Family Resources
Understanding the Personality Development of Children

“Understanding the Personality Development of Children,” Family Home Evening Resource Book (1997), 260

“Understanding the Personality Development of Children,” Family Home Evening Resource Book, 260

Understanding the Personality Development of Children

Children are not just little adults. They go through typical characteristics of growth—intellectually, emotionally, and socially—on their way to becoming adults. When parents realize these things, there is less strain on both parents and children. Family home evenings can be more enjoyable and successful when a child’s personality development is considered. Remembering that a child does not think like an adult, have the same attention span, or see the world the same way adults do, can help a parent plan a home evening everyone can enjoy.

Sometimes we may think that children are too young to understand a gospel principle or that we really don’t have much influence with our older children. But Joseph Smith taught that “all the minds and spirits that God ever sent into the world are susceptible of enlargement” (Teachings of the Prophet Joseph Smith, sel. Joseph Fielding Smith [Salt Lake City: Deseret Book Company, 1938], p. 354).

The Spirit of Christ is striving to help each of Heavenly Father’s spirit children. In addition, Satan cannot tempt little children until they reach the age of accountability. Therefore, parents have a powerful ally in God and a clear opportunity to help their children develop a sure and safe foundation for future gospel living.

Although Satan cannot tempt little children directly, their innocence and trust make them very open to suggestions and to the influences of others. They look to their parents, older brothers and sisters, and other children and adults for examples and models of behavior to follow. For these reasons, childhood is a crucial time for laying the proper foundation.

Parents need to be constantly alert to the influences around their children and work hard to teach them the gospel. Parents often unknowingly lead children astray through uncaring, unthinking, and inconsistent behavior. Perhaps this is one reason why the Lord has said that the iniquity of the fathers will be visited upon the children (see Exodus 20:5) and why he holds parents responsible if they have not taught their children the things they must know (see D&C 68:25).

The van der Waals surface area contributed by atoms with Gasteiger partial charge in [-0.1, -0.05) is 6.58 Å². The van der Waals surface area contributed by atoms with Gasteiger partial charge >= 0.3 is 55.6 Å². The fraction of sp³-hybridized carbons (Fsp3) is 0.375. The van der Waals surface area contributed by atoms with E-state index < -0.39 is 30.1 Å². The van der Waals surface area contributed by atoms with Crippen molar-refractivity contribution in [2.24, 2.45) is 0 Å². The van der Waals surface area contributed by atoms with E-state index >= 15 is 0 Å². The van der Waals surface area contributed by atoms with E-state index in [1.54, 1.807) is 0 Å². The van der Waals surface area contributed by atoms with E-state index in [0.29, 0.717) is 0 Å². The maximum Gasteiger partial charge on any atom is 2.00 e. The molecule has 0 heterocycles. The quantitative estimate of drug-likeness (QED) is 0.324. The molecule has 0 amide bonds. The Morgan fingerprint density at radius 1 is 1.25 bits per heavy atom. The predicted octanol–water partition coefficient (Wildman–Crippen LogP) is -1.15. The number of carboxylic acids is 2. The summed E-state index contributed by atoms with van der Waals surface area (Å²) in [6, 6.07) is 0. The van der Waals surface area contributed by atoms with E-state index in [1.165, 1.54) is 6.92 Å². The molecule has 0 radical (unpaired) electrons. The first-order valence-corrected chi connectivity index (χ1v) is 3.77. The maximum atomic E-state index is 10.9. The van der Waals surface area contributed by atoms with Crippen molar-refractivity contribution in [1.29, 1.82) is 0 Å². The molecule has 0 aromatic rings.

The following chart lists some common characteristics of children’s behavior, arranged by broad age groupings, with reasons for that behavior and the implications that behavior may have on planning enjoyable and productive family home evenings. However, when considering any growth or behavior chart, remember that not every child will necessarily fit into described patterns. Individual children grow and develop differently and at different speeds. For instance, all children in one family will not walk or talk at the same age. Each child should be respected as an individual. The descriptions in this chart identify general behavior only, and you will note that the age groupings overlap.




Birth to 3 years of age

1. A child likes affection, being held and cuddled. He especially likes motion—being carried, tossed, and sitting on a lap.

Infants and young children learn trust and love first through touch. They are absorbed in exploring the world through their senses and movements, and they are gradually getting more control over their muscles.

Give lots of affection, holding, cuddling, talking and listening. He is unable to understand rules, so correct his behavior with patience and love. He has a limited attention span. He will listen only to those things that interest him.

2. He loses interest quickly and will interrupt conversations, stories, or activities with cries, noises, and wiggling. He enjoys simple, repeated gestures and touches, playing with objects, putting them in his mouth and throwing them.

Children at this age are only aware of their own viewpoint, wants, and experiences. Doing things over and over helps them learn about things.

Provide short, vivid stories and games (peek-a-boo, patty-cake) that challenge his mental and sensory abilities. Provide repetition and practice short behaviors. Talk about Heavenly Father and Jesus and how to please them.

3. A child stops “naughty” behavior when you tell him to, but he soon goes back to it as though he doesn’t care what you want.

Children have no understanding of rules and cannot understand how one situation has any relationship to another. They lack the ability to foresee consequences.

Do not try to teach concepts or rules; he cannot understand them. But do have rules and be consistent in applying them. Respond to him in positive ways to help him feel good about himself.

2 to 7 years of age

1. A child will display affection at odd moments. He may run to you for a quick hug and then go on with his play. He likes affection but only in brief doses. He may sometimes push unsought affection aside when his attention is elsewhere. He rejects your help even though there are many things he cannot do for himself, like drawing and other tasks requiring good finger and hand coordination.

Parents meet most of a child’s needs and satisfactions. As a child begins to conquer his world, he needs to know that this source of security is still there. He has an equally important need to do things, to be active, and to explore his world as his control over his body improves.

Give him simple things to do—holding pictures, leading songs. Increase these and add talks as he gets older. Let him feel he is an important part of family home evening. Give affection and praise. Practice “good” behaviors like folding arms and bowing heads, kneeling for prayers, drinking from a sacrament cup, and sitting still. Teach him about Jesus Christ and the gospel and how you feel about them.